Periodically the US government, or the West in general, faces a perceived threat to peace and security: From Germany in 1938, Russia in 1956 or 1968 or 2014, Iraq in 1991 or 2002, Syria in 2013, and ISIS in 2014. The consequent dilemma over what to do predictably produces two camps. One side says, Act and punish the bad men, and the other side says that military force rarely results in a positive outcome. The first group cites all the evil consequences of inaction, while the other cites, with equal assurance, the unintended consequences of acting with good intentions. What they have in common is selectivity with the facts and with projected outcomes, as well as willful obliviousness to the other side’s baleful predictions. But the biggest trait they share is ignorance of the future. The one immutable fact humanity can be sure of (besides death) is that no one knows the future.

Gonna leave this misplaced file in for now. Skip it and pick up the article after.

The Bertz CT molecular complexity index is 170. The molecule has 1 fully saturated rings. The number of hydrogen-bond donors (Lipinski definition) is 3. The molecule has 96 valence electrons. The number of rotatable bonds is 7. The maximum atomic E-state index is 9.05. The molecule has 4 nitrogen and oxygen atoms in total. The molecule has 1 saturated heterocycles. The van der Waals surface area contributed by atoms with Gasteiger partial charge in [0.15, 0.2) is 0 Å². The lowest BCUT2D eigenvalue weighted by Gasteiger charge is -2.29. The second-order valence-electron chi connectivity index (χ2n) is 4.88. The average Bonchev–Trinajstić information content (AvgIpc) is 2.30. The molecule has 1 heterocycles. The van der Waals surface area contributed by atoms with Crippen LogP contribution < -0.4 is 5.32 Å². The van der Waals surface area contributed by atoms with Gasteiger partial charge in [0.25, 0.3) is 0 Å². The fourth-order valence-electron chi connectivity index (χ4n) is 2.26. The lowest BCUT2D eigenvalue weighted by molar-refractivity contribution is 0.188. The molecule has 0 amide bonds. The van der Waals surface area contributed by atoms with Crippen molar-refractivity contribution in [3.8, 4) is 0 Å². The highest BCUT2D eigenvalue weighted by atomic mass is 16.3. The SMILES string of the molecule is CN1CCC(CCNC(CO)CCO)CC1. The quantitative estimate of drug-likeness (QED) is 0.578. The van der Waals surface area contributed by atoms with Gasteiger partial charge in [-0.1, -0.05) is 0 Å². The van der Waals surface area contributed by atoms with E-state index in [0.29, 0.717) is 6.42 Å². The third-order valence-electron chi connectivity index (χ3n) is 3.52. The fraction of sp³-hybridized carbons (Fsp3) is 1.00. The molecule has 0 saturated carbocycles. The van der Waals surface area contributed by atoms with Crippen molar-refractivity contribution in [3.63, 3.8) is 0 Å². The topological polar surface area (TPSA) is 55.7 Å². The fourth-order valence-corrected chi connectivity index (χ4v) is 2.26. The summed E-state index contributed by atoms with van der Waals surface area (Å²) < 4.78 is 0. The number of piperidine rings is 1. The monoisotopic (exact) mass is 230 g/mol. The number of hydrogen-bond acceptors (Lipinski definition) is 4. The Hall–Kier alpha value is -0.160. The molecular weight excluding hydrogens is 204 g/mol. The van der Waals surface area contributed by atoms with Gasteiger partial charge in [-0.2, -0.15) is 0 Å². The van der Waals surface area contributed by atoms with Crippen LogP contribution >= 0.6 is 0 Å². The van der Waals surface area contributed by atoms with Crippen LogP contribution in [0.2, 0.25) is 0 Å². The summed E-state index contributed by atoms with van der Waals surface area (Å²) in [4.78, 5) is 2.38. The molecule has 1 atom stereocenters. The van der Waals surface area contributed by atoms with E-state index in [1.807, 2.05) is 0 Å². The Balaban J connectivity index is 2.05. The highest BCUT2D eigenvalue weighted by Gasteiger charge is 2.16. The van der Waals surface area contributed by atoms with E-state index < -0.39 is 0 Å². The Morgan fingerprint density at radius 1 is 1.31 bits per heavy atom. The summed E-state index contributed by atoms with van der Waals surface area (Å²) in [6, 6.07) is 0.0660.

We are only dimly aware of that reality because in everyday life we suppress it. Did we not do so, our lives would be paralyzed, as we continually have to make decisions based on faith in cause and effect relationships: We stop at the supermarket on the way home or face next day’s breakfast without milk; skip paying a bill and face a penalty fee. But confronting the world of important matters quickly reveals the frailty of our powers of prediction.